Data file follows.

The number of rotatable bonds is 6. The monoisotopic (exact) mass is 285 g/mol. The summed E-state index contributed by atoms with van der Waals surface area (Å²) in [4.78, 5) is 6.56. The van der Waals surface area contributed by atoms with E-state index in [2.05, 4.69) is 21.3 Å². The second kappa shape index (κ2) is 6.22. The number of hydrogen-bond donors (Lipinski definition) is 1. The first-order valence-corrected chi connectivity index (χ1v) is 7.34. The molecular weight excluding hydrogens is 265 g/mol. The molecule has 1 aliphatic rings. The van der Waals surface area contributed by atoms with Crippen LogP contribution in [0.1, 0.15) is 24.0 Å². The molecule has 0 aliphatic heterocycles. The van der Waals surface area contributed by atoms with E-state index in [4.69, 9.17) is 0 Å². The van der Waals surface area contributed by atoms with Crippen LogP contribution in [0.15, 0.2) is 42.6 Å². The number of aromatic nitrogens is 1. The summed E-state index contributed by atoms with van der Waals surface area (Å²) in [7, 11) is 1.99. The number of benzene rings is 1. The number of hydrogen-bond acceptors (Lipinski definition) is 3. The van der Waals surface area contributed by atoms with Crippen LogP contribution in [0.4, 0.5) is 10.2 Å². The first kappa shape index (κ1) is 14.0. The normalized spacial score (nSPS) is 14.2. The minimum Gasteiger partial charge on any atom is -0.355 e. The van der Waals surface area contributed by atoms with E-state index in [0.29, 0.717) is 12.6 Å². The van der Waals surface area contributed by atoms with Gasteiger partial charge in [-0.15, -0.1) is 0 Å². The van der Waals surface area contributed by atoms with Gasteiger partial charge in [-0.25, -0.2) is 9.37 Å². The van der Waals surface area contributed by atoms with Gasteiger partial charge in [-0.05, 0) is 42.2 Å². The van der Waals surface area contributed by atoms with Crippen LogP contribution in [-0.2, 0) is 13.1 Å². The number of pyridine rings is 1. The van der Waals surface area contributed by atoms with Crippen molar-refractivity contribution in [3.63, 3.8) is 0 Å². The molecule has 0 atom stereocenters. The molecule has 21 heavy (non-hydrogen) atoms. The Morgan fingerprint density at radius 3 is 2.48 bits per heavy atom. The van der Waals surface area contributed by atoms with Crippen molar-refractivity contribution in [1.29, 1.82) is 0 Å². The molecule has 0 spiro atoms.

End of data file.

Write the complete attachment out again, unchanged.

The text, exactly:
The number of rotatable bonds is 6. The monoisotopic (exact) mass is 285 g/mol. The summed E-state index contributed by atoms with van der Waals surface area (Å²) in [4.78, 5) is 6.56. The van der Waals surface area contributed by atoms with E-state index in [2.05, 4.69) is 21.3 Å². The second kappa shape index (κ2) is 6.22. The number of hydrogen-bond donors (Lipinski definition) is 1. The first-order valence-corrected chi connectivity index (χ1v) is 7.34. The molecular weight excluding hydrogens is 265 g/mol. The molecule has 1 aliphatic rings. The van der Waals surface area contributed by atoms with Crippen LogP contribution in [0.1, 0.15) is 24.0 Å². The molecule has 0 aliphatic heterocycles. The van der Waals surface area contributed by atoms with E-state index in [4.69, 9.17) is 0 Å². The van der Waals surface area contributed by atoms with Crippen LogP contribution in [0.15, 0.2) is 42.6 Å². The number of aromatic nitrogens is 1. The summed E-state index contributed by atoms with van der Waals surface area (Å²) in [7, 11) is 1.99. The number of benzene rings is 1. The number of hydrogen-bond acceptors (Lipinski definition) is 3. The van der Waals surface area contributed by atoms with Crippen LogP contribution in [0.4, 0.5) is 10.2 Å². The first kappa shape index (κ1) is 14.0. The normalized spacial score (nSPS) is 14.2. The minimum Gasteiger partial charge on any atom is -0.355 e. The van der Waals surface area contributed by atoms with E-state index in [0.29, 0.717) is 12.6 Å². The van der Waals surface area contributed by atoms with Gasteiger partial charge in [-0.15, -0.1) is 0 Å². The van der Waals surface area contributed by atoms with Gasteiger partial charge in [-0.25, -0.2) is 9.37 Å². The van der Waals surface area contributed by atoms with Gasteiger partial charge in [-0.05, 0) is 42.2 Å². The van der Waals surface area contributed by atoms with Crippen LogP contribution in [-0.2, 0) is 13.1 Å². The number of pyridine rings is 1. The van der Waals surface area contributed by atoms with Crippen molar-refractivity contribution in [3.63, 3.8) is 0 Å². The molecule has 0 atom stereocenters. The molecule has 21 heavy (non-hydrogen) atoms. The Morgan fingerprint density at radius 3 is 2.48 bits per heavy atom. The van der Waals surface area contributed by atoms with Crippen molar-refractivity contribution in [1.29, 1.82) is 0 Å². The molecule has 0 spiro atoms.